In 1995, in accordance with intergovernmental agreements, Russian Army command unit Base 127 was deployed to Gyumri and has since maintained a joint regiment of about 5,000 troops in Armenia within the framework of the CIS Unified Air Defense system. It is under the order of the Group of Russian Troops in Transcaucasia of the Russian Federation's North Caucasian command and is equipped with antiaircraft missiles, C-300 airplanes and MiG-29 fighter jets.

In August of 1997 Moscow and Yerevan signed a long-term "Treaty on Friendship, Partnership and Mutual Assistance," obliging the parties to support each other against threats of war. It also established patrol of Armenian-Turkish and Armenian-Iranian borders by Russian frontier soldiers. About 4,700 Russian Federation border guards currently are on call in Armenia.

Partner or "colony"?

With Armenia's security ensured, certain political forces in Armenia turned to criticism of the defense agreements, calling them examples illustrating Armenia's reality as "Russia's appendage in the Caucasus."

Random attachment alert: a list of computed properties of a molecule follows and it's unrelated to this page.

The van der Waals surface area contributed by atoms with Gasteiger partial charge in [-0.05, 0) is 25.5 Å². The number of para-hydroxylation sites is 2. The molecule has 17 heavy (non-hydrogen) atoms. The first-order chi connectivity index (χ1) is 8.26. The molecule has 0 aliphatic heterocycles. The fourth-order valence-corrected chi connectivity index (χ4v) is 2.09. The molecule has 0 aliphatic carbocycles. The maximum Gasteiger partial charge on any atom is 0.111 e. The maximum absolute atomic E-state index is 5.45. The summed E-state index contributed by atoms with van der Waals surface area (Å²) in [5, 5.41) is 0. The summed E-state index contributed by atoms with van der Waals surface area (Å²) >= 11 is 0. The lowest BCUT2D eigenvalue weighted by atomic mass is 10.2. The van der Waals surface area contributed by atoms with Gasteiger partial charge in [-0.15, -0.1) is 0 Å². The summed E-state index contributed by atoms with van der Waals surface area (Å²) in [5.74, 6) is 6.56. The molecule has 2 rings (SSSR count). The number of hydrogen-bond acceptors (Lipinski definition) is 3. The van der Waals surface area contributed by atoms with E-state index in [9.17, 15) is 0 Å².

Change of power in Armenia in early 1998 and the 1999 assassinations in the Armenian Parliament were seen by conspiracy theorists as being masterminded by Western powers concerned that Armenian leadership was too Russia-friendly.

Russian news agencies reported such speculation as fact, and Russian President Vladimir Putin flew to Yerevan to honor the slain government leaders, where he expressed his indignation that "exceptionally pro-Russian politicians of Armenia were killed at the National Assembly."

The coming few months were days of political crisis and division between pro-Western and pro-Russian segments of the Armenian leadership.

President Robert Kocharian was, at that time, seen by certain factions as serving a pro-Western agenda, a position that did not favor those linked to the previous administration's political bodies.

Newly appointed Prime Minister Aram Sargsian went to Moscow to meet Putin, where it is believed Sargsian sought Moscow's support for unseating Kocharian. In the end, Moscow stuck with Kocharian who, in 2000, made his first official visit to Moscow.

The meeting of the presidents was reportedly tense, illustrated by one exchange when Kocharian appealed to Putin to reconsider imposing tariffs on Russian fuel supply to Armenia.